Aside from the above response (did Spock really have that question?), they might have known the Cold War was mid-20th century and just got the end date messed up or been unfamiliar with the exact situations. I mean, if you traveled back to the American Revolutionary War era and had a crew member with a Dutch accent, would you know which side to keep them away from? Or how about a Mohawk crew member? note You'd keep them the Dutch away from the British (they were on America's side) and keep the Mohawk away from the Americans (they fought on the British side.
Well we can overlook some minor conflicts of the past, but something like a Cold War couldn't be forgotten completely. Even if they didn't know much about it, they should've known who were the main antagonists. And while they respect all cultures, they have rather exaggerated view of how "extremely primitive and paranoid culture" XX century is. If anything I'd expect them to overreact and don't even let Chekov to leave the ship.
Given the lack of knowledge that many have concerning large-scale conflicts such as World War I, which was less than 100 years ago, it's not entirely unbelievable that a conflict that produced very few comparative casualties would be overlooked in the history books, especially since it was more of a political pissing contest than a real war.
Except for the fact that Kirk explicitly explains in one TOS episode that his decision to aid one faction in a conflict on a primitive planet where the Klingons are aiding their rivals is to maintain the "balance of power" like in the "brushfire wars of the 20th century". Kirk at least knows about the Korean War, he should know about the Cold War.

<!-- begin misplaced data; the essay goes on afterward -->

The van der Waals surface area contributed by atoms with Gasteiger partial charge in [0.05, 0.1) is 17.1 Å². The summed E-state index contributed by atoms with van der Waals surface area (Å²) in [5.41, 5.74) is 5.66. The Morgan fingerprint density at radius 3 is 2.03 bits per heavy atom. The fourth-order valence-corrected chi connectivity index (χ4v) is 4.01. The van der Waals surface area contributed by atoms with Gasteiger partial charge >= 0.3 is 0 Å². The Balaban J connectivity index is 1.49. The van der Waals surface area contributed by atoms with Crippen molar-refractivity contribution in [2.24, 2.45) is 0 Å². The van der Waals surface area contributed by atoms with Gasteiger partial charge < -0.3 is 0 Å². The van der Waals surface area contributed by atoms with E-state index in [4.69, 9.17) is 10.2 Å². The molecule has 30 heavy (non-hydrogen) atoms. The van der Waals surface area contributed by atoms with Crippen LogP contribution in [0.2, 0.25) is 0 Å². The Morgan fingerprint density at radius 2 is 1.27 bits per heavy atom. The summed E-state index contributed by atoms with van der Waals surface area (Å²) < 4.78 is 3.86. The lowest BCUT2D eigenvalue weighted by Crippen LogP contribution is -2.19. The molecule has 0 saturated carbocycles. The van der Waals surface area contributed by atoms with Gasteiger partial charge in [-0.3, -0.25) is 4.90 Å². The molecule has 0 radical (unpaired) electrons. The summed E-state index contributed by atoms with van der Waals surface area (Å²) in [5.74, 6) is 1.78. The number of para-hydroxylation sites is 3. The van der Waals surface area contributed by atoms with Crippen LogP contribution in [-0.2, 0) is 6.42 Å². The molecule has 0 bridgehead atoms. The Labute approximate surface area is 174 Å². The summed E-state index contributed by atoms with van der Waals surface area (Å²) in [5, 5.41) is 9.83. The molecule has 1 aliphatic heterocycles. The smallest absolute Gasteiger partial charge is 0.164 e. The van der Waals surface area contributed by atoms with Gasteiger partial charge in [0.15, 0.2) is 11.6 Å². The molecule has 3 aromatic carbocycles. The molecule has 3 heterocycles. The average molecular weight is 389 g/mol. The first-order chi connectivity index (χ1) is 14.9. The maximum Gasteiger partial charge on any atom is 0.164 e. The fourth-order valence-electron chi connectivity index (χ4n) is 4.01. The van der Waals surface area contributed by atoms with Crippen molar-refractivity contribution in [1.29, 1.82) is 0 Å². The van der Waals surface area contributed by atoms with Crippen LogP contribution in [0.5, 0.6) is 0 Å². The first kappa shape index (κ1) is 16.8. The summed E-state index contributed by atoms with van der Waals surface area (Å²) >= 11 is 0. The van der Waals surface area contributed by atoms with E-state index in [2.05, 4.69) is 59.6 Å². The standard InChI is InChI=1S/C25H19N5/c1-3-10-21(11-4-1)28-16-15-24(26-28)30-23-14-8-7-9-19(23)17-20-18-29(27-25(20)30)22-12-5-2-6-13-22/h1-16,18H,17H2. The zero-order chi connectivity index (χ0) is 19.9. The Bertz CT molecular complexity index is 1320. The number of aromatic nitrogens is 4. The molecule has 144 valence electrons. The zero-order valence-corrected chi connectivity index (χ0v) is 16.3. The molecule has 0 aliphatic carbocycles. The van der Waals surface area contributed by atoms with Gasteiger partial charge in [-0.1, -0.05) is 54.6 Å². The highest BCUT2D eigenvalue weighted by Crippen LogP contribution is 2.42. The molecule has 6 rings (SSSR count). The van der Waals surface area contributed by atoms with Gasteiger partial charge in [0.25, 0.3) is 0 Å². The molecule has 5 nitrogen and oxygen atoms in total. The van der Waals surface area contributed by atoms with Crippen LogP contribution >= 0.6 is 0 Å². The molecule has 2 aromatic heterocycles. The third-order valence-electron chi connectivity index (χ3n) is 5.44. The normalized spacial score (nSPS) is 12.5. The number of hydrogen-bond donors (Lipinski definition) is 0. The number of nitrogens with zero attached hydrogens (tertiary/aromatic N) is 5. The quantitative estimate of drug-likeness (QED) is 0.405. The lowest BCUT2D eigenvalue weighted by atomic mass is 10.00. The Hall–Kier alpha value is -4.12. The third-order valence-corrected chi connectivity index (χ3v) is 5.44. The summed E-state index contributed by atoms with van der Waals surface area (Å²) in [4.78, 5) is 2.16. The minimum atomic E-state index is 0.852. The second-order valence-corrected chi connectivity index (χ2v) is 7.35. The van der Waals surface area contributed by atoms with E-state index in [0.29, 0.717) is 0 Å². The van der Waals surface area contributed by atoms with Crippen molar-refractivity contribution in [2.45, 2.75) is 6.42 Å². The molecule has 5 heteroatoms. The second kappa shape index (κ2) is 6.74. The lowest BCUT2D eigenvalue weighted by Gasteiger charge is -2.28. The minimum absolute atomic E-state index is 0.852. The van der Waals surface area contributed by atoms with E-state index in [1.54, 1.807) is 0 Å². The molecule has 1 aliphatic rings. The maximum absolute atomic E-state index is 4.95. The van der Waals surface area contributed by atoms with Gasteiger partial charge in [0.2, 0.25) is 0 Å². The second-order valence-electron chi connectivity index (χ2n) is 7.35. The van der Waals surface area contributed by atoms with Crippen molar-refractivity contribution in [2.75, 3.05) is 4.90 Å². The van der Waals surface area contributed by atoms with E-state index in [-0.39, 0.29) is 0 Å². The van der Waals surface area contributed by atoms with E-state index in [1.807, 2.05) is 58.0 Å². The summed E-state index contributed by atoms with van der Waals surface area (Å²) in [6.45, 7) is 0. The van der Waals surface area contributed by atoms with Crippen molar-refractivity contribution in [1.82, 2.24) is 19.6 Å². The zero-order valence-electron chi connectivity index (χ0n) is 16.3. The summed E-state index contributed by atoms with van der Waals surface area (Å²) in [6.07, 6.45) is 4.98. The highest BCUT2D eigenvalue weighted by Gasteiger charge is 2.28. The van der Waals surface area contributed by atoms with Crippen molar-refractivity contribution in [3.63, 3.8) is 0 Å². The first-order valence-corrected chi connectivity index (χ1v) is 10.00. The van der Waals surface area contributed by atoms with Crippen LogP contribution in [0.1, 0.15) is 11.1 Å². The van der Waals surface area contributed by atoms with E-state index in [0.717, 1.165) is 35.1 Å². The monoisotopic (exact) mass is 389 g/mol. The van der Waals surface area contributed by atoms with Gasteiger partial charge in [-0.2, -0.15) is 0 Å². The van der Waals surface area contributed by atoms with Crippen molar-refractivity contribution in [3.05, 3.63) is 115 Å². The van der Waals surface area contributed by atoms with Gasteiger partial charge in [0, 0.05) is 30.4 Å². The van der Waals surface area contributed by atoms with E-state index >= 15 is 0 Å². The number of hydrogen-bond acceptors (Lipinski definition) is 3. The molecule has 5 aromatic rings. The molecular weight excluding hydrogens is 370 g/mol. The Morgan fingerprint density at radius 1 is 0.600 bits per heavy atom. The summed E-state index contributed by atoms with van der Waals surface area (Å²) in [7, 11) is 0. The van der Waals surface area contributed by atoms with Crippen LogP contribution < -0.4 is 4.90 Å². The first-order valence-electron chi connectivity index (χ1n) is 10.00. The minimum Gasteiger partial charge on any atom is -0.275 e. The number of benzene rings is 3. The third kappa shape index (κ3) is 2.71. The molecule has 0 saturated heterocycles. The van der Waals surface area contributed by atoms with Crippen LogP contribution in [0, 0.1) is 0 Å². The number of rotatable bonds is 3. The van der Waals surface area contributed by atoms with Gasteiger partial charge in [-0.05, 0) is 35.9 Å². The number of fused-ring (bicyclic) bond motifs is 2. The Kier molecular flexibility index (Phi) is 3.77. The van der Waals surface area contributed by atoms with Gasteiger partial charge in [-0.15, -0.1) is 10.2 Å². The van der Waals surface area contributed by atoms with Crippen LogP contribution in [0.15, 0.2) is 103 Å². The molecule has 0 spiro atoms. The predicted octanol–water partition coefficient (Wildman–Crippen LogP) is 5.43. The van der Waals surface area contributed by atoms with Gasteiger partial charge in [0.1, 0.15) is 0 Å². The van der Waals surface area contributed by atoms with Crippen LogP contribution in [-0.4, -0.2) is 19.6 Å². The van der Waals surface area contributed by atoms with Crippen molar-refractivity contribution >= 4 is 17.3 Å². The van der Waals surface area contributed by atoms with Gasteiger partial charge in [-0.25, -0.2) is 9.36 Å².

Kirk says "the brushfire wars of the 20th century", he doesn't say "the Korea and Vietnam conflicts, of which I am well aware of the numerous events, political nuances, and all their participants and exactly what dates their interactions occurred upon". One can have a general idea of something without going into detail. Even history buffs, aficionados, and experts tend to exaggerate or layer their own biases over actual historical events... it's no stretch to imagine Kirk thinking "Hm, we're sending a Russian to ask about nuclear items during... I guess the Cold War's going on right now, isn't it? Eh, probably won't be that big of a deal, people might give him funny looks but eventually someone will try to help." And, y'know, that's exactly what happened, on the shooting of the scene... those were actual passersby, including the woman who stops to say "I think they're across the bay, in Alameda!"
That seems to be the case: Picard later appears incredulous at the idea that a decades-long conflict could be caused by something as silly as rival economic systems, while Tom Paris, allegedly an expert on the twentieth century, believes that the KGB was still around in the 1990s.
Paris was off by five years (remember, the KGB was disbanded in late 1991, the episode in question took place in 1996). Hardly comparable, especially considering that a century is still a long time to be a hobbyist expert of.
Its also worth noting the Enterprise crew's perspective of 1986 is from the far side of a catastrophic nuclear war. Assuming that significant records weren't just flat-out destroyed in the process, its entirely possible that "contemporary" understanding of the Cold War is muddled at best.